And so, my fellow Americans, it falls to your generation to make your historic choices for America. This is a very new and different time. But the basic question before us is as old as our country: Will we face up to the problems and seize our opportunities with confidence and courage? It is our responsibility to make that choice again.

Because you have a fine education, with all its power and potential, when you leave this stadium your responsibility to your families, your community and your country will be greater than ever before. With your lives fully before you, you, too, must once again redeem the promise of America.

On the home front there is reason for optimism. Though income stagnation and economic uncertainty plague too many of our people, unemployment is down, inflation is low, our deficit is declining, trade is up, and most importantly of all, educational opportunities are increasing. Though crime and violence, drug abuse and welfare dependency and out-of-wedlock pregnancies are still too high and threaten our social fabric, we are making a serious assault on all of them, and we can make progress on all of them. Though government is still too cumbersome and outdated, it is growing smaller, more flexible, less wasteful and more effective.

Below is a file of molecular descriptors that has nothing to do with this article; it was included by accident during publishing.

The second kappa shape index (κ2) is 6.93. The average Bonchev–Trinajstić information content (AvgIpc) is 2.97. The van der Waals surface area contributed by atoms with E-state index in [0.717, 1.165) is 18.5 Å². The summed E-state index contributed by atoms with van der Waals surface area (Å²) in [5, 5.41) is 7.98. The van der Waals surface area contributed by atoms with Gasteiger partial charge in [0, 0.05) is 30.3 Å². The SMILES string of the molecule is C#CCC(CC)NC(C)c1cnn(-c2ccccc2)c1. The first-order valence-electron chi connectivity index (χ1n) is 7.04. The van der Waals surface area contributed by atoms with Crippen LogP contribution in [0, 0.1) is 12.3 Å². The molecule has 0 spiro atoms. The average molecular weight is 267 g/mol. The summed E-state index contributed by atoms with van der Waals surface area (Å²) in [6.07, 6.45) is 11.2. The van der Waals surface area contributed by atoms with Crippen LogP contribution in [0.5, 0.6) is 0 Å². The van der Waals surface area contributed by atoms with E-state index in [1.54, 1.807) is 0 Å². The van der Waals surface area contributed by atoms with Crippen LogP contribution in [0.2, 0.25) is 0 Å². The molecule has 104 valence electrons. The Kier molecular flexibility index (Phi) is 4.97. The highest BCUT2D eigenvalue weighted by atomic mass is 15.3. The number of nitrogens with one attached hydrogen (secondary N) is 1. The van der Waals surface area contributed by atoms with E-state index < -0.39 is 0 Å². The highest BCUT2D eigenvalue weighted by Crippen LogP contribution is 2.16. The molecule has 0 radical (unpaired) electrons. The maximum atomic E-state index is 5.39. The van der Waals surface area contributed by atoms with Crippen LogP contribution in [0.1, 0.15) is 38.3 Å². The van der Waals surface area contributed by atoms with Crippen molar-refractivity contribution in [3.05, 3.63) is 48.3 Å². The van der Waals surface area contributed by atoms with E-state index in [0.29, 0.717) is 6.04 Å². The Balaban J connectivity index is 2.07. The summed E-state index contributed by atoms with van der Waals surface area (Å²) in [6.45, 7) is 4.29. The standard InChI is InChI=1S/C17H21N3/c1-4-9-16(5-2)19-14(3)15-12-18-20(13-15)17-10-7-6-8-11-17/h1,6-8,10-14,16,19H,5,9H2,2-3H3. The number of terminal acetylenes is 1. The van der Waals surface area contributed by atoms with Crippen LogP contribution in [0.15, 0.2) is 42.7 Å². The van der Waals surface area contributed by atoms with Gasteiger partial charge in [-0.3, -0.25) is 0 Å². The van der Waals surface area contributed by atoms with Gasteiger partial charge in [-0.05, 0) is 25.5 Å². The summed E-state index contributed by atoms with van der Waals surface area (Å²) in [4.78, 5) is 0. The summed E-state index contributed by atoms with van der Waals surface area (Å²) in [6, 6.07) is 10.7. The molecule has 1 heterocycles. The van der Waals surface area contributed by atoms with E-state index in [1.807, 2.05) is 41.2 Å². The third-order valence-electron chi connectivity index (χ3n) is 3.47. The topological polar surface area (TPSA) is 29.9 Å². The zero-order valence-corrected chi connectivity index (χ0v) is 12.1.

In all these endeavors you must demand higher standards and more personal responsibility. But you must know that progress is possible.

Beyond our borders there is also reason for hope. Since the end of the Cold War the bonds among nations and the forces of commerce have grown stronger. There is now a greater understanding of our world's environmental challenges, and a willingness to do something about them. Freedom, democracy and free enterprise are on the march. Large countries are much less likely to go to war with one another. I am very proud to say that for the first time since the dawn of the nuclear age, no Russian missiles are pointed at the people of the United States. (Applause.)

And I am equally proud to say that next week I will become the first American president in nearly 40 years to visit Russia when no American missiles are pointed at the people of Russia. (Applause.)

Therefore, you who graduate today will have the chance to live in the most exciting, the most prosperous, the most diverse and interesting world in the entire history of humanity. Still you must face the fact that no time is free of problems, and we have new and grave security challenges.